An Exclusive Interview with Steve Stratton from JLL

In this month’s Expert Insight into Tenant Representation feature, Finance Monthly explores US headquarters relocation trends, speaking to Steve Stratton, International Director and Chairman of JLL’s Headquarters Practice Group.

What are the top considerations when companies are moving headquarters locations?

Moving headquarters occurs as a result of a merger or an acquisition, a new operational approach or a need for a new work environment to complement incoming talent. Crucial in the process of changing or renovating a company’s headquarters is having strong leadership to ensure the changes maintain alignment with the company’s vision while ensuring the workforce continues to perform at high levels. What is intriguing about the process is that while each organization has a unique story, change or transformation, labor and productivity are always key considerations when companies look for a new headquarters location.

What factors are impacting where companies locate and how has this changed over the last decade?

Mergers and acquisitions, in cases when the company will have to centralize headquarters locations, and labor play major roles in where companies locate. Workforce demographics significantly impact a company’s decision on where to locate and the space needed to create a thriving culture. The C-suite must build a workplace that meets the needs of all generations in its workforce.

What are the most common hurdles when looking for a headquarters?

The C-suite has to drive consensus. Leadership needs to manage the change so employees, clients and prospects have a clear understanding of the company’s vision. Human capital is any company’s most important asset, and any physical changes to the office can only be successfully completed in strong partnership with human resources. The key is creating a holistic transition and implementation strategy, leaving employees more comfortable and efficient at the end of the day. JLL is developing productivity measures to help companies measure critical people performance metrics prior to a move. Improving and investing in employee performance substantially outweighs potential savings on real estate.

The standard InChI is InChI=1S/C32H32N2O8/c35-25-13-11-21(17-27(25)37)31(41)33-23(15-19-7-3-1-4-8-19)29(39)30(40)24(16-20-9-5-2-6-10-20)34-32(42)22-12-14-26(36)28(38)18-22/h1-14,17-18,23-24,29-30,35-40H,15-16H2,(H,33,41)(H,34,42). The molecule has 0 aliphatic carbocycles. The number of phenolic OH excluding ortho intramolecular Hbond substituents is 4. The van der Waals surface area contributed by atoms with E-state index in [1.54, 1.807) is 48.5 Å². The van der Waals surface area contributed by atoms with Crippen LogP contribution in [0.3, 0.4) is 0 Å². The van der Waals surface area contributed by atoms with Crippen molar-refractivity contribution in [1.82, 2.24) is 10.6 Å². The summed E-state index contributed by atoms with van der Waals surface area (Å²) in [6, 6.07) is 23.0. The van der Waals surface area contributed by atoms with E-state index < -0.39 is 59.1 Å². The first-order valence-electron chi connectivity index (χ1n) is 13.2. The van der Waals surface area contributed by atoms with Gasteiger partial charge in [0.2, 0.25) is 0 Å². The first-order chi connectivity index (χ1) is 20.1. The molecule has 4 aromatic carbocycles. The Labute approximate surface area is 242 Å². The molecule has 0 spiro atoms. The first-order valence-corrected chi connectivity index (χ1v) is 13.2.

Are you seeing any geographical trends in where companies want to locate – particular states or cities versus suburbs for example?

I think cities such as Dallas, Atlanta and Denver are some of the most pro-business markets in the US because they are quite employee-friendly and culturally diverse. New York City, Chicago, Boston and San Francisco have seen strong play in the headquarters world as well. Most activity in these cities is centralized in the urban core where certain companies are seeking access to a younger workforce. Having a centrally located headquarters allows employees to achieve a live-work-play environment where they are close to work, close to home and close to entertainment and retail. That live-work-play notion has become very popular in these emerging downtown markets. In Chicago, we have 20 cranes of residential towers being constructed in the downtown area, and activity levels also remain high in Boston and San Francisco.

What type of headquarters real estate and workplace trends are your clients demanding?

We have witnessed a move toward adaptive reuse of older, loft-style buildings. In these buildings, as soon as you walk into the lobby, you’re introduced to a contemporary, cool vibe that appeals to the younger generation. The modernity of these headquarters buildings is enhanced by the use of innovative technology. Companies are also trying to include as much outdoor space as possible. According to a number of green buildings studies supported by Harvard, more light and fresh air are workplace enhancers and lead to notable gains in employee wellness and productivity.

Another trend that we’ve seen is the demand for more private space, such as two-person or four-person meeting spaces rather than big conference rooms. I believe smaller conference rooms will gain popularity in the near future, since they provide employees with the ability to focus, make confidential calls or collaborate with one another.

How are data and analytics/technology tools changing the way companies choose their headquarters?

Leveraging technology adds clarity and rich data to a company’s decision-making process when choosing a new headquarters. It provides insight into labor trends, competitive locations and neighboring universities that can help build the firm’s labor pool. When choosing a headquarters, companies can preview and investigate potential new locations through Google Earth. This makes it easier to anticipate the look and the feel of the building when looking for a place that is outside your current area.

Has technology and the mobile workforce changed the type of headquarters companies are looking for?

At least 10 percent of a company’s workforce is within a mobile work environment, allowing growth through flexibility. While the mobility trend will continue to gain momentum, companies need to closely consider the impacts on a unified, consistent culture.

This article was originally published in the July edition of Finance Monthly Magazine. To view the publication, please visit: